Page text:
Read Part 1 here.

Again, I woke up at 4:00 or so on Wednesday, despite being out a bit later the night before.  I understand waking up early when EDUCAUSE is in Denver or Anaheim or Seattle, but it seems wrong on the East Coast.  I guess I just don’t sleep well in hotels.  I did kind of get back to sleep a little bit and got out of bed at 6 to shower and get ready for my first meeting, a 7:00am appointment to be part of a focus group.

I was invited to help EDUCAUSE determine their future content strategy.  Basically they asked us about what EDUCAUSE content we use, how we used it, and how it could be made better.  They wanted to know if it was valuable for them to create custom content about IT and leadership or if it was better to link to other content on the web when it made sense .  (I like the custom content.)  It was a great opportunity to talk about how we use the content and how EDUCAUSE helps us with our careers.

I then went to the Google Apps constituent group meeting.  It was a great conversation, and of course the big topic was the recent announcment that Google Apps for Education would soon have unlimited storage for everyone and that Google Vault would also be available to schools for no additional cost (Sites is still limited to 100GB per domain however).   CG meetings are also fun to find people sharing what they’re doing.

I then went to the Professional Development/Staff Management CG meeting, which was also very interesting.

The second keynote of the conference was Doris Kearns Goodwin talking about presidential leadership.  Goodwin talks very fast but is easy to understand, and weaves long, intricate narratives.  Her thoughts on leadership and how great presidents like Lincoln and FDR were shaped continued to develop the conference themes.

After lunch I went to “Developing the Higher Ed IT Profession”.  This was a good session, and most of it was interactive.  We discussed at our tables how we know when we’re doing things well (“How do you define ‘good’?”) and challenges.  Interactive sessions are a great way to keep the conference interesting.  For me “good” is when you can use metrics to document progress, and when your constituencies are satisfied,  A mix of tangible and intangible.

Then a visit to the Sustainable IT CG, where we talked about the latest efforts to save energy and resources.  I was excited about our VoIP initiative but was reminded that edge device energy increases offset much of the energy savings in the data center.  It would be worthwhile to do a more detailed analysis.

Then the “meat” of my EDUCAUSE session was the joint meeting of the 2014 and 2015 program committees.  We spent some time going over what worked and what didn’t work about the 2014 conference and the outgoing conference committee imparted its last words of wisdom.  Soon, we’ll be putting out our CFP and the ball will start rolling for the 2015 conference.  It’s also notable to think that I attended Diana Oblinger’s last program committee meeting–by the time we have our next in-person meeting in April the new President and CEO of EDUCAUSE will already have started.  So it’s an interesting year to be participating with the leadership transition going on.  I didn’t know Diana well, but she is simply impressive in everything she does.  She leaves EDUCAUSE in great shape and well prepared for the next leader.

I then went to the reception for all EDUCAUSE Institute and Learning Change (Frye) alumni.  It’s reasonably well-attended and had lots of Frye folk from the entire spread of the program.  The 2006 crew was representing, of course.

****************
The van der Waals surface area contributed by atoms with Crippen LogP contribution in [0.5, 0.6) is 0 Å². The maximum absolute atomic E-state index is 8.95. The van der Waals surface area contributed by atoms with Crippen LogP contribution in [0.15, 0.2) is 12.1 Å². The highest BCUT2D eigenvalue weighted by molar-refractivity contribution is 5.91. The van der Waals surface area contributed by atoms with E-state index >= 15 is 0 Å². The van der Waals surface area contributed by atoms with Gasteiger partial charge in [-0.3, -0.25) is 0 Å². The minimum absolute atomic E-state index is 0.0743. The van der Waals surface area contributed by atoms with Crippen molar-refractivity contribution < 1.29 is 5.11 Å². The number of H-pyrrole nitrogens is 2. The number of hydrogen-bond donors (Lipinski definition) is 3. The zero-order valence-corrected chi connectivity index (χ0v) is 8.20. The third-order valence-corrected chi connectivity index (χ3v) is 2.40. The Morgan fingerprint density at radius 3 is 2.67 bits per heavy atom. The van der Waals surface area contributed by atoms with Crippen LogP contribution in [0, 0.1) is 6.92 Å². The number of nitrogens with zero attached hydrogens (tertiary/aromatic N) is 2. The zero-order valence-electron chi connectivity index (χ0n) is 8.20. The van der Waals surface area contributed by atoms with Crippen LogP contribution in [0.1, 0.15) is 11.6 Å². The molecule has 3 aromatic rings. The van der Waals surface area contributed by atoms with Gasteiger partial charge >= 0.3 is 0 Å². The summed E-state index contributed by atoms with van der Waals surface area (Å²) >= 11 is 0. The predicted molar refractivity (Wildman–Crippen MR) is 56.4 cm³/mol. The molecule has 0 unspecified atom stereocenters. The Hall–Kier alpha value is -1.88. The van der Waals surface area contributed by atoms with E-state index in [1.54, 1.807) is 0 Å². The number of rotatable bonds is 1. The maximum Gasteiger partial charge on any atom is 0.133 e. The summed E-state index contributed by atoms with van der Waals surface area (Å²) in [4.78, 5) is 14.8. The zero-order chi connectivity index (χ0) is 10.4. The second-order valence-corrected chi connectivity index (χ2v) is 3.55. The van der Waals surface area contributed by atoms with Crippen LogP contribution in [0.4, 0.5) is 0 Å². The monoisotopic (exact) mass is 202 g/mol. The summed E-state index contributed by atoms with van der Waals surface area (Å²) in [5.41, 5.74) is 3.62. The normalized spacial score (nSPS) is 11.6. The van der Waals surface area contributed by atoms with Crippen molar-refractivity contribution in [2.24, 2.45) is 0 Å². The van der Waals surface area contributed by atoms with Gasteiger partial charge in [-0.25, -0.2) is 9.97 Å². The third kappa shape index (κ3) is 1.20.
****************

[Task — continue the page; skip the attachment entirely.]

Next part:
Afterwards I went out to dinner with my Frye classmates.  As advertised it was a chance to get unvarnished advice in a confidential fashion from extremely talented people (and we can all use some unvarnished advice now and again.)  I did, however, have to leave early, because I was also invited out to dinner by some of the NJ CIO crowd, and they’re a great bunch to hang out with as well. Had a really great dinner and passed some gossip about NJ higher ed.  Finished dinner and went back to the hotel.

On Thursday I managed to share breakfast and the bus ride with someone I had met on Tuesday night and had a great conversation.  I hope I could impart a little wisdom and I learned about how student affairs IT professionals work.

My first session was “Technology Leadership and the CIO:  Characteristics and Capabilities”. This session was jointly sponsored by JISC who I didn’t know much about until  I met one of our program committee members who works for them.  They’re kind of a cross between the UK version of EDUCAUSE and a service provider.  This session was an analysis of leadership styles and how they work together for a CIO:

CIO Roles

I wish I could tell you about the closing session or the other sessions I attended, but I ended up in hallway conversations for most of the rest of the conference.  As with all my others they were incredibly useful and I learned a lot.  I even sometimes am able to share wisdom with others.

I did sneak in to the last 15 minutes of the general session, after which I rounded up a few colleagues and we went out to lunch:


Afterwards we said our goodbyes and I wandered my way back to my hotel, where I waited for the shuttle bus to arrive, and wrote my previous blog post.

I was able to catch an earlier flight home and was home before my wife, who was at her back to school night .  I was able to tuck my boys into bed, which was great.

I’ll write another post with some wrapup and closing thoughts soon.


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Mike Richichi

I'm an inveterate geek who's somehow become a leader in higher education information technology. These are some of my thoughts.